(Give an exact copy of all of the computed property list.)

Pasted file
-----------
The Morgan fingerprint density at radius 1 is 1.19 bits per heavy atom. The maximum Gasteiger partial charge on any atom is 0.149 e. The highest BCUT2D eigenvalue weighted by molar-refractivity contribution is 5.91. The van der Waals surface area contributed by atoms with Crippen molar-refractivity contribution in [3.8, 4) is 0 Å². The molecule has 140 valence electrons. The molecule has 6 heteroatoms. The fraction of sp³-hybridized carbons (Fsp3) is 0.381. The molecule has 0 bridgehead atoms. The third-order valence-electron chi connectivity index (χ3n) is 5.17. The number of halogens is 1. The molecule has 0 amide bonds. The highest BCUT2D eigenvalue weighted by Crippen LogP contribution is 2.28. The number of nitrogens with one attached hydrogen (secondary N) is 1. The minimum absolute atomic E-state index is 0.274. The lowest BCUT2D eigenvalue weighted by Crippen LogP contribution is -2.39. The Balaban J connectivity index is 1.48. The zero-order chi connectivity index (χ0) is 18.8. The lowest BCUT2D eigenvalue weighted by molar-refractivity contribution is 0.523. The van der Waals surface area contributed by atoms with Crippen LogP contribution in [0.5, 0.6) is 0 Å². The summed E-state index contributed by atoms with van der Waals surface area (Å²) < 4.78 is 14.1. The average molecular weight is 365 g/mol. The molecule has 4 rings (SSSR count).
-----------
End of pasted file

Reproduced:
The Morgan fingerprint density at radius 1 is 1.19 bits per heavy atom. The maximum Gasteiger partial charge on any atom is 0.149 e. The highest BCUT2D eigenvalue weighted by molar-refractivity contribution is 5.91. The van der Waals surface area contributed by atoms with Crippen molar-refractivity contribution in [3.8, 4) is 0 Å². The molecule has 140 valence electrons. The molecule has 6 heteroatoms. The fraction of sp³-hybridized carbons (Fsp3) is 0.381. The molecule has 0 bridgehead atoms. The third-order valence-electron chi connectivity index (χ3n) is 5.17. The number of halogens is 1. The molecule has 0 amide bonds. The highest BCUT2D eigenvalue weighted by Crippen LogP contribution is 2.28. The number of nitrogens with one attached hydrogen (secondary N) is 1. The minimum absolute atomic E-state index is 0.274. The lowest BCUT2D eigenvalue weighted by Crippen LogP contribution is -2.39. The Balaban J connectivity index is 1.48. The zero-order chi connectivity index (χ0) is 18.8. The lowest BCUT2D eigenvalue weighted by molar-refractivity contribution is 0.523. The van der Waals surface area contributed by atoms with Crippen LogP contribution in [0.5, 0.6) is 0 Å². The summed E-state index contributed by atoms with van der Waals surface area (Å²) < 4.78 is 14.1. The average molecular weight is 365 g/mol. The molecule has 4 rings (SSSR count).